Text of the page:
Likewise, I supect that Gandalf would receive a boost in his innate magical abilities, Galadriel would become unbearably beautiful and charismatic, et cetera, all according to their own personal, racial, or social themes.
Oh - that makes lot of sense actually. And what Galadriel said about what would happen if she took the ring supports that.

On the other hand it does seem to hawe sort of effect on mowing the wearer to some sort of other realm, where the ringwraiths can actually see and be seen more clearly - and that realm seems harder to see into with corporeal eyes - the ringwraiths are pretty featureles when seen corporeally only but detailed in the "ringrealm"...

MAybe it's a bit of both.. But Akahiges theory is sort of aesthetical and since we're talking about literary thing that counts a lot... The tought of Boromir putting it on and becoming invisible doesn't seem nearly as cool as him putting it on and becoming a superwarlord unbeateable in combat and able to raise armies with few shouts, etc. But how to expres that in GURPS terms???

(On the other hand bilbo did not hawe ability to be ignored by other halflings - on the contrary he was a celebrity on bags end - yet he became invisible to other halflings too...)
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Old 12-14-2006, 01:04 PM   #36
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Originally Posted by JAW
But Akahiges theory is sort of aesthetical ...
What'd you just call me?! :P


Ok, so if I read the previous posts right, the Ring enhances the "spirit" side of the wearer, which is the "true" source of magic, charisma (for lack of a better term), and overall reality-shaping power (also for lack of a better term). And going invisible (or at least uncontrollably so) would simply be a side-effect of being enhanced to a more "spiritual" state.

Am I close?
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Old 12-14-2006, 01:29 PM   #37
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Originally Posted by Akahige
Ok, so if I read the previous posts right, the Ring enhances the "spirit" side of the wearer, which is the "true" source of magic, charisma (for lack of a better term), and overall reality-shaping power (also for lack of a better term). And going invisible (or at least uncontrollably so) would simply be a side-effect of being enhanced to a more "spiritual" state.
Not quite, I'm afraid. In Tolkien's cosmology, the entire created world is permeated with the "Morgoth Element", essentially the power of evil. Someone who puts on the Ring, provided they have the inherrent strength to force the Ring to their will, will have a great deal of this "Morgoth Element" at their disposal. This power can be used just like any other form of personal power could be - in other words, the Ring acts as a force multiplier.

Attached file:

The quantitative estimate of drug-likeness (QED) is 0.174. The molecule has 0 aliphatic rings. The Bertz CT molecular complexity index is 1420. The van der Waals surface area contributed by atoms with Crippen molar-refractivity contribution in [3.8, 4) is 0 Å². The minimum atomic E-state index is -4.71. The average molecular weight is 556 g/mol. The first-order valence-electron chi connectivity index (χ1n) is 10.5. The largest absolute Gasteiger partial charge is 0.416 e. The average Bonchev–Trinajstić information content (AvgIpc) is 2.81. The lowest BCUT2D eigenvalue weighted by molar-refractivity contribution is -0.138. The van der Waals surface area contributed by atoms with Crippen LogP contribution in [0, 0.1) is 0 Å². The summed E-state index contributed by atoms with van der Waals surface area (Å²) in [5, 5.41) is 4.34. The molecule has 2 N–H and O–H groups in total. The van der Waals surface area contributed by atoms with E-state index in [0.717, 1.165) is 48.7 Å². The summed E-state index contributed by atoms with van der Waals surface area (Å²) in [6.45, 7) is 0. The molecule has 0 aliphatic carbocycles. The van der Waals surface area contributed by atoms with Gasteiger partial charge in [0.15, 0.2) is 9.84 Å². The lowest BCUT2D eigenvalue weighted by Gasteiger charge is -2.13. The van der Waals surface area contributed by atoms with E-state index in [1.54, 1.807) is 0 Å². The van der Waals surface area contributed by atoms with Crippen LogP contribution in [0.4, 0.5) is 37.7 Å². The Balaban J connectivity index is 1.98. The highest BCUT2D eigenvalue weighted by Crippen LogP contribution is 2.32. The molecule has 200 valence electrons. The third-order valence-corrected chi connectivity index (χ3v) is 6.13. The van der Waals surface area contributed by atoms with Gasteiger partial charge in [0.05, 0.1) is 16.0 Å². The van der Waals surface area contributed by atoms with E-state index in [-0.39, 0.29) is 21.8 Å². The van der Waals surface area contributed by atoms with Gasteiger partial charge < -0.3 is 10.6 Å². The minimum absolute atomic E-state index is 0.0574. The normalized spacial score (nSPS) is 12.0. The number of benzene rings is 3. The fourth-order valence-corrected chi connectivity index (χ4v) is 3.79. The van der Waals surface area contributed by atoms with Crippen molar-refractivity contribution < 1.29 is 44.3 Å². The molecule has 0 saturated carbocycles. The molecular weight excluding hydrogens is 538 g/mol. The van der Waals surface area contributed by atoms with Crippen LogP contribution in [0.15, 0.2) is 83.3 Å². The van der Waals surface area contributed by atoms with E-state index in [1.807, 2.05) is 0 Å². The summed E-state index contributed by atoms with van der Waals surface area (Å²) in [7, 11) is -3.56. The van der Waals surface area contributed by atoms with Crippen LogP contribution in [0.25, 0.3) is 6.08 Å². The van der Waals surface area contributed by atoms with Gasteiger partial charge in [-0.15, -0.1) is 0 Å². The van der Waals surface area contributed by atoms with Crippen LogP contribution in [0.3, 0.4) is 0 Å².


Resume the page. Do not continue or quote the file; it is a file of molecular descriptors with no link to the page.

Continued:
There are various ways personal power can be spent in Tolkien's world - from creating powerful objects, to dominating or convincing others to do what you want, to world-changing effects that would probably be labeled "magic". Of course, what a Ring-wearer uses the power for depends on their personality and abilities. As an example, let's consider three characters from Lord of The Rings who had the chance to take the Ring (but didn't, obviously):
Gandalf, had he took the Ring, would probably have used it to convince people to do what he wanted them to do. He would have started out using the power to convince people to fight Sauron, for good, but eventually he would have been corrupted, and started simply convincing people to do what he wanted because that's he wanted to happen. Also, Gandalf's extensive skill with fire magic would probably mean that he would have used the Ring's power to throw a lot of fireballs.
Aragorn, with the Ring, would probably have focused on direct domination of others. Where Gandalf would be supernaturally convincing and persuasive, Aragorn would be supernaturally dominant - when he says jump, everyone is a foot in the air before they ask "how high?" Also, Aragorn's natural skill in arms would likely have been enhanced, leaving him a truly terrible force on the battlefield.
Galadriel, bearing the One, would proably have led through sheer supernatural charisma and beauty. Galdalf might convince you to do what he wanted, Aragorn might order you, but with Galadriel, you'd do everything in your power to do what she wanted before she even asked, just to make her happy. Galdriel would probably have used the Ring to preserve what was beautiful and pleasant, unchanging and imperishable - creating a world of stasis, where everything was frozen at its most "beautiful" moment (at least, in Galadriel's opinion).